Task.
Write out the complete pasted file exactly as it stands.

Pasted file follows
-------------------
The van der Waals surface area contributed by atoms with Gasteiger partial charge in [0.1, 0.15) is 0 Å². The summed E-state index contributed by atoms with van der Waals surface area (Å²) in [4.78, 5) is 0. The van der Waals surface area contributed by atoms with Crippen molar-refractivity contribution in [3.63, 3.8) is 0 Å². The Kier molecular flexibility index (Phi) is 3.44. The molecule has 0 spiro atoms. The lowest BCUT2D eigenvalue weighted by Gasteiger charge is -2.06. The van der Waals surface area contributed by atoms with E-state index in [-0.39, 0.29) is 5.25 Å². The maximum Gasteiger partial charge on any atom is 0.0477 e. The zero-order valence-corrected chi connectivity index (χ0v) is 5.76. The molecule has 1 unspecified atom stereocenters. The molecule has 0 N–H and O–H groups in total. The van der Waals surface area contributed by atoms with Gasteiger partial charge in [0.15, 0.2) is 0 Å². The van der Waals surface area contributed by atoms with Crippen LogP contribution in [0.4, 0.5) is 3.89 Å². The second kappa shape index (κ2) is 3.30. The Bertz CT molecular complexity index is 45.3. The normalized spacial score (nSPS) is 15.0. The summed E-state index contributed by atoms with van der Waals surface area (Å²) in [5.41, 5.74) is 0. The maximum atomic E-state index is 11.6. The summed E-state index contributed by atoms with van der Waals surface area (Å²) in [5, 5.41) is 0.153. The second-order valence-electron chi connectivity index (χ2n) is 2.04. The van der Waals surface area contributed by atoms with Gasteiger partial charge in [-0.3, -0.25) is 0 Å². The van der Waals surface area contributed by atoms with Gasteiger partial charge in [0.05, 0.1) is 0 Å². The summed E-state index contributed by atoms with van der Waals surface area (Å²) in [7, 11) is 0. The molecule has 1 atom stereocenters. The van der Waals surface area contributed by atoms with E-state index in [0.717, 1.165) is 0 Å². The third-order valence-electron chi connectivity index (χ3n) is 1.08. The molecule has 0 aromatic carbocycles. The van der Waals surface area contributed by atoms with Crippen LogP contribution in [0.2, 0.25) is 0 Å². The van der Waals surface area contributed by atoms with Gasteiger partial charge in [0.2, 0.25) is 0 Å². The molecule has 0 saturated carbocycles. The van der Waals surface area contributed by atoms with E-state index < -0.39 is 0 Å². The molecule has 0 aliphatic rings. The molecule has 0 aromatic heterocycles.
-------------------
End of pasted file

The van der Waals surface area contributed by atoms with Gasteiger partial charge in [0.1, 0.15) is 0 Å². The summed E-state index contributed by atoms with van der Waals surface area (Å²) in [4.78, 5) is 0. The van der Waals surface area contributed by atoms with Crippen molar-refractivity contribution in [3.63, 3.8) is 0 Å². The Kier molecular flexibility index (Phi) is 3.44. The molecule has 0 spiro atoms. The lowest BCUT2D eigenvalue weighted by Gasteiger charge is -2.06. The van der Waals surface area contributed by atoms with E-state index in [-0.39, 0.29) is 5.25 Å². The maximum Gasteiger partial charge on any atom is 0.0477 e. The zero-order valence-corrected chi connectivity index (χ0v) is 5.76. The molecule has 1 unspecified atom stereocenters. The molecule has 0 N–H and O–H groups in total. The van der Waals surface area contributed by atoms with Gasteiger partial charge in [0.15, 0.2) is 0 Å². The van der Waals surface area contributed by atoms with Crippen LogP contribution in [0.4, 0.5) is 3.89 Å². The second kappa shape index (κ2) is 3.30. The Bertz CT molecular complexity index is 45.3. The normalized spacial score (nSPS) is 15.0. The summed E-state index contributed by atoms with van der Waals surface area (Å²) in [5.41, 5.74) is 0. The maximum atomic E-state index is 11.6. The summed E-state index contributed by atoms with van der Waals surface area (Å²) in [5, 5.41) is 0.153. The second-order valence-electron chi connectivity index (χ2n) is 2.04. The van der Waals surface area contributed by atoms with Gasteiger partial charge in [-0.3, -0.25) is 0 Å². The van der Waals surface area contributed by atoms with Gasteiger partial charge in [0.05, 0.1) is 0 Å². The summed E-state index contributed by atoms with van der Waals surface area (Å²) in [7, 11) is 0. The molecule has 1 atom stereocenters. The van der Waals surface area contributed by atoms with E-state index in [0.717, 1.165) is 0 Å². The third-order valence-electron chi connectivity index (χ3n) is 1.08. The molecule has 0 aromatic carbocycles. The van der Waals surface area contributed by atoms with Crippen LogP contribution in [0.2, 0.25) is 0 Å². The van der Waals surface area contributed by atoms with Gasteiger partial charge in [0.2, 0.25) is 0 Å². The molecule has 0 saturated carbocycles. The van der Waals surface area contributed by atoms with E-state index < -0.39 is 0 Å². The molecule has 0 aliphatic rings. The molecule has 0 aromatic heterocycles.